What's going wrong at Paramount? Parent company Viacom has lost patience and changed CEOs after a string of flops led to a $455m loss last year. Brad Grey's been replaced by former 20th Century Fox chief executive Jim Gianopulos. Ben Hur and Zoolander 2 proved unpopular with audiences, and led to unfavourable comparisons with Disney's goldmine franchises like Rogue One and Captain America. James Brydges heard from Richard Broughton, research director at media analysis firm Ampere.
ASOS, the popular online retailer which offers consumers fast and cheap fashion, released it's latest interim results today. So how is this boom affecting our physical high-streets? And what issues do online retailers face despite their popularity? Joining Nigel Cassidy is Clare Bailey, Retail Expert to discuss further.
Utilitywise, the independent utility cost management consultancy, released interim results today. The deregulation of English water means thousands of local businesses will have access to ‘choice’ in supplier for the first time. Brendan Flattery, CEO of Utilitywise joins me on the line now to talk through Utilitywises' numbers and the recent deregulation of English water.
This week sees the introduction of the apprentice levy for many UK employers of 0.5% on their annual pay bill. It's aimed at funding training for apprentices but we're hearing a worrying number of firms have little or no knowledge of how the system will affect them. So what will it mean for businesses? To find out Share Radio's Tom Hill spoke to Chris Gray managing director at management consultancy ManpowerGroup.
Donald Trump says the US would act alone against the North Korea's nuclear threat - is his latest statement affecting markets? Plus London's rivals for finance jobs are amping up moves to pinch jobs from the sector post Brexit, according to a report. And is the pound 'significantly undervalued' and ready for a rise? Simon French, Panmure Gordon's chief economist, joined Share Radio's Ed Bowsher to analyse the day's big economic stories.
Georgie Frost was joined by Deborah Hargreaves, Founding Director of High Pay centre and former Business Editor of the Guardian this morning. Today on the agenda, they discussed how credit card companies could soon have to help customers who can't pay off their balance. Plus they look into why more than two thirds of over-55s are still confused about the new pension freedom rules, two years after they were introduced. All these stories and more on The News Review.
A former Tory leader's come under fire for saying Theresa May would show the same resolve to defend Gibraltar as Margaret Thatcher did over the Falklands. Lord Howard was speaking after the EU suggested Spain will be able to veto future deals between the Union and the UK. Theresa May's heading to Jordan and Saudi Arabia for talks about stepping up the fight against Islamic State. The prime minister will pledge more UK support for airstrikes and new counter-terrorism measures during her visit. To discuss what developments can we expect to see from this, Georgie Frost was joined by political journalist Natasha Clarke.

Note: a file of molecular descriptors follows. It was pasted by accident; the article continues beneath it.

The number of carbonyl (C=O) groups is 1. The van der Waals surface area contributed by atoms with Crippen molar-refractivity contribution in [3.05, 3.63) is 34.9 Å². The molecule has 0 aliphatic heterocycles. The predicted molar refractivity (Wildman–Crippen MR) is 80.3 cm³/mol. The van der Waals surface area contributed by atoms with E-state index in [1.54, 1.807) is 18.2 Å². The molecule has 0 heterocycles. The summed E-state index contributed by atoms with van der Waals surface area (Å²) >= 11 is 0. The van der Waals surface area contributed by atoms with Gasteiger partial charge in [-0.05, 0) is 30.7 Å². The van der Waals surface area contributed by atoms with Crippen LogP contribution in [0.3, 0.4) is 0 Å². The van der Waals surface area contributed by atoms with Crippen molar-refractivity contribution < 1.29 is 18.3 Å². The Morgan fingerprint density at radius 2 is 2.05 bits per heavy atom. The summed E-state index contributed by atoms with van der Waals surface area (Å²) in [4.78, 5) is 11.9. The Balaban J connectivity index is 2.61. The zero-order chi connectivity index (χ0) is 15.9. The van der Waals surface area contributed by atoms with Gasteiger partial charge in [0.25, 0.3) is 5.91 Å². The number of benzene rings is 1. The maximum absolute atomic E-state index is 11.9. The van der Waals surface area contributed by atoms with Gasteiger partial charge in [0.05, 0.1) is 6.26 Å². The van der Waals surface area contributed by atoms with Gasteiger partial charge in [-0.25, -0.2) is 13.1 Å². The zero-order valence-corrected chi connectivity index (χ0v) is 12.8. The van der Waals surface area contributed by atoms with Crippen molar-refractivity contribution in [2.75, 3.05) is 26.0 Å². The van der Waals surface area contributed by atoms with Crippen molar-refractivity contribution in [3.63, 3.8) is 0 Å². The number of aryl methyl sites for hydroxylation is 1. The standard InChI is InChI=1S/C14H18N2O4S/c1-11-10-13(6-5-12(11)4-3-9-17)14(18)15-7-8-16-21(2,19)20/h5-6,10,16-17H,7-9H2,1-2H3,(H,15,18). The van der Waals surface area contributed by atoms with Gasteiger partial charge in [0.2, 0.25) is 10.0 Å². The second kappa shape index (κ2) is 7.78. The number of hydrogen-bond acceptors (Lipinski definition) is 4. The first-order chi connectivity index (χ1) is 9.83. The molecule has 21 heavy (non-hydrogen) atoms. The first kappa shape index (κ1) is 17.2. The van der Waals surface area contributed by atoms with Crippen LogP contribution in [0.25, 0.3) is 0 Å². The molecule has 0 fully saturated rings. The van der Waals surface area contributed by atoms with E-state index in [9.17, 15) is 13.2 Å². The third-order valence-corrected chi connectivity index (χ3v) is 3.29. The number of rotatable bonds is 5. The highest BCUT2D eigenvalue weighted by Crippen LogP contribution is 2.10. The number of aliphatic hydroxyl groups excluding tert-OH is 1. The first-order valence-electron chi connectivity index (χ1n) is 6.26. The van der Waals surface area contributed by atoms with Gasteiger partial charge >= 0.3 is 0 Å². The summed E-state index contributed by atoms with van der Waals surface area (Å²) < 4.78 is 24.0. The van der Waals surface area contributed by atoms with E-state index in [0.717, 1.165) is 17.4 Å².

Nigel Cassidy joined Georgie Frost to discuss the main market headlines of the morning, starting with UK chip designer Imagination technologies. They've made an announcement this morning regarding a license agreement with Apple. Also news coming out of Lloyds Bank this morning. It says it will shrink hundreds of branches in size. And Consumer goods giant Reckitt Benckiser has confirmed it is beginning a strategic review of its food business.
At Share Radio, we're all about demystifying business and finance - and few things can be more confusing than tax. Well, on Saturday, a whole bunch of tax changes were introduced, which will come into force on Thursday (The 6th of April) for the tax year running for 2017 to 2018. To help understand how these taxes will effect you, business, and our economy, Share Radio's Matt Cox has been taking a closer look at the changes.
For over 40 years John Elliott has championed the cause of British manufacturing in County Durham. His Ebac company was founded in 1972 making dehumidifiers. Over the next 44 years, its grown and now makes dehumidifiers, water coolers, freezers and washing machines. Ebac dehumidifiers are the market leading brand of dehumidifiers in the UK. Over 1.25 million homes have bought a Ebac dehumidifier – that’s over 5% of all households. To get the latest snapshot on how UK manufacturing is coping, Nigel Cassidy spoke to John Elliott, Executive Chairman of Ebac, the British manufacturer.